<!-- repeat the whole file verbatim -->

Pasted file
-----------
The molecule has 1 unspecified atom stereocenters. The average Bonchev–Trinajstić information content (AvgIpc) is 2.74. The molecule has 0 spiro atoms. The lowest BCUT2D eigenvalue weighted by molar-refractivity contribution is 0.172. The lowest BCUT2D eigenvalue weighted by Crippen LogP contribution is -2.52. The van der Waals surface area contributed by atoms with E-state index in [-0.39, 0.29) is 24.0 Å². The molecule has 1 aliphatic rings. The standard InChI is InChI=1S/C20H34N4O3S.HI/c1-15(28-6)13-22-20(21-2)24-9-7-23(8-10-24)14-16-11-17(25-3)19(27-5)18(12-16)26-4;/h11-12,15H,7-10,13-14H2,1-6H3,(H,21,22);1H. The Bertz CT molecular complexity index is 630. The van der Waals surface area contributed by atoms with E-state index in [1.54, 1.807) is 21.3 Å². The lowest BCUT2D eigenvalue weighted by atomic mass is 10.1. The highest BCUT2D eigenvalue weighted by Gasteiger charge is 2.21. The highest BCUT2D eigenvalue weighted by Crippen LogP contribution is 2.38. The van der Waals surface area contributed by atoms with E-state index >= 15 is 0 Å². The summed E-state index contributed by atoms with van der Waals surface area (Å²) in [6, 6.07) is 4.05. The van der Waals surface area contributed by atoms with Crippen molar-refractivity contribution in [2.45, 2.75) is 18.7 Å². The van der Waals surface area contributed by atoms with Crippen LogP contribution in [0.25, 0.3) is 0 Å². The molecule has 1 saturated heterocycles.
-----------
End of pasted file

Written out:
The molecule has 1 unspecified atom stereocenters. The average Bonchev–Trinajstić information content (AvgIpc) is 2.74. The molecule has 0 spiro atoms. The lowest BCUT2D eigenvalue weighted by molar-refractivity contribution is 0.172. The lowest BCUT2D eigenvalue weighted by Crippen LogP contribution is -2.52. The van der Waals surface area contributed by atoms with E-state index in [-0.39, 0.29) is 24.0 Å². The molecule has 1 aliphatic rings. The standard InChI is InChI=1S/C20H34N4O3S.HI/c1-15(28-6)13-22-20(21-2)24-9-7-23(8-10-24)14-16-11-17(25-3)19(27-5)18(12-16)26-4;/h11-12,15H,7-10,13-14H2,1-6H3,(H,21,22);1H. The Bertz CT molecular complexity index is 630. The van der Waals surface area contributed by atoms with E-state index in [1.54, 1.807) is 21.3 Å². The lowest BCUT2D eigenvalue weighted by atomic mass is 10.1. The highest BCUT2D eigenvalue weighted by Gasteiger charge is 2.21. The highest BCUT2D eigenvalue weighted by Crippen LogP contribution is 2.38. The van der Waals surface area contributed by atoms with E-state index >= 15 is 0 Å². The summed E-state index contributed by atoms with van der Waals surface area (Å²) in [6, 6.07) is 4.05. The van der Waals surface area contributed by atoms with Crippen molar-refractivity contribution in [2.45, 2.75) is 18.7 Å². The van der Waals surface area contributed by atoms with Crippen LogP contribution in [0.25, 0.3) is 0 Å². The molecule has 1 saturated heterocycles.